‘Kelmti Horra: My Word Is Free’, compiled from 100 video and audio tracks, features 53 musicians and artists from 22 different nationalities.
In light of the restrictions imposed due to Covid-19, Tunisian artist Emel Mathlouthi has created a quarantine video of Kelmti Horra, the title track of Mathlouthi’s first album, initially released in 2012.
Mathlouthi contacted artists from all over the world, specifically people she was inspired by, with the intention of sharing a powerful message of unity, human connection and empathy.
She asked each of the artists to record a short part of the song on their phones in DIY mode. The move resulted in a gathering of 53 musicians and artists from 22 different nationalities with over 100 video and audio tracks that were then cut in the editing room.
The lyrics of the song, which take bold stands in favour of freedom and justice for all, resonate today as oppression thrives worldwide. Mathlouthi believes that the response of her fellow artists is testament to the power of certain songs and melodies, which transcend language, geography and cultural differences.
Mathlouthi also performed the song at the Nobel Peace Prize Concert, accompanied by the 66-piece Norwegian State Orchestra in 2015, in a tribute to her country, broadcast live to millions across the world.
“I feel hopeful and proud that this amazing group of talented artists from different horizons and different backgrounds and cultures came together for this tribute to freedom and justice.” Emel Mathlouthi said. “Everyone added their own touch, their own interpretation, their own emotion, from their own experiences and perspective. All united for freedom.”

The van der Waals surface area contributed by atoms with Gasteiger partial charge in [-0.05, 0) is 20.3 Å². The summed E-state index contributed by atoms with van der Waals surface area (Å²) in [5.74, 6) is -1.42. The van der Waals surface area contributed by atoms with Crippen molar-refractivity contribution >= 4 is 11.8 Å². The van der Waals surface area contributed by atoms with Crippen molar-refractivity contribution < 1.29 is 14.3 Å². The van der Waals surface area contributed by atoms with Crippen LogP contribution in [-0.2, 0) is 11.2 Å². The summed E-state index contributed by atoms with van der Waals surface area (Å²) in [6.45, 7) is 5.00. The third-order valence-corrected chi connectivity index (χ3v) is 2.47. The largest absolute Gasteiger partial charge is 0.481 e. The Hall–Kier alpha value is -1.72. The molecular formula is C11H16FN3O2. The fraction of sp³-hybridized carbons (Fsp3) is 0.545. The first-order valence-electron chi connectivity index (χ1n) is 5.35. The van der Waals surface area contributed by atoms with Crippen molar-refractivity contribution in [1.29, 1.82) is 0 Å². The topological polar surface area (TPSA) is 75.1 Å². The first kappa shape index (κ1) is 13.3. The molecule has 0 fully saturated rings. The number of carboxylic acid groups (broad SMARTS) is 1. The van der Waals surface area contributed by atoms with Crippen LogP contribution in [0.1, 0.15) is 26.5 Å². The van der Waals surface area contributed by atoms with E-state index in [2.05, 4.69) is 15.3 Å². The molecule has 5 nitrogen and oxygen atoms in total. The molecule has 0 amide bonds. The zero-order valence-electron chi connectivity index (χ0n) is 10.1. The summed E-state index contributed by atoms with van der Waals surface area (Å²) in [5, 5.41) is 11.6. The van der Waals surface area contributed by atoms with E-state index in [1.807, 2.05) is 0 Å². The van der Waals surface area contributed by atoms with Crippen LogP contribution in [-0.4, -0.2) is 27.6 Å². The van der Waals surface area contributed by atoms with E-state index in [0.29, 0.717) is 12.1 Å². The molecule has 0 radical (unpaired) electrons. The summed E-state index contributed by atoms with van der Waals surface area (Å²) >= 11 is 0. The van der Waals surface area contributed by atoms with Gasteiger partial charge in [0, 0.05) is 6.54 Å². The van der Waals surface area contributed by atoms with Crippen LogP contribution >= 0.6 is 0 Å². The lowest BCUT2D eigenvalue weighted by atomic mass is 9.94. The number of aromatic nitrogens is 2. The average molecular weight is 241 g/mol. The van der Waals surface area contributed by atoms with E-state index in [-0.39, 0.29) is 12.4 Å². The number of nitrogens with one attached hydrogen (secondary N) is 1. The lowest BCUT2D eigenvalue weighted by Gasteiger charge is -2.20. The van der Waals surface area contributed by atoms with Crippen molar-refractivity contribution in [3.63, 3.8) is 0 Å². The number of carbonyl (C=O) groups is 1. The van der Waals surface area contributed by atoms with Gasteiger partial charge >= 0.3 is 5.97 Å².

The artists collaborating on the project were unanimous in their enthusiasm to participate in this project heralding a song that has come to represent the hopes and dreams of the Arab region.
Commenting on the collaboration music video, Dhafer Labidine, from Tunisia said: “I love everything about this song, the lyrics, the music and of course, what it stands for…such a special song from a brilliant artist.”
Omar Kamal from Palestine noted: “Emel’s performance of Kelmti Horra brought tears to my eyes, and as soon as I sat at the piano to sing the song, my soul opened up to its true power and purity.”
Faia Younan from Syria remarked: “I’m excited to be part of this project, this song is extremely powerful, the lyrics are simple yet so real and so heartfelt. We need to keep singing about justice and a more just world, everything in life starts with a vision and music is one of the purest ways to create those visions.”
Meanwhile, Hend Sabry from Tunisia added: “This song, for me and for millions of Tunisians, was the voice of a social uproar that took us all by storm.”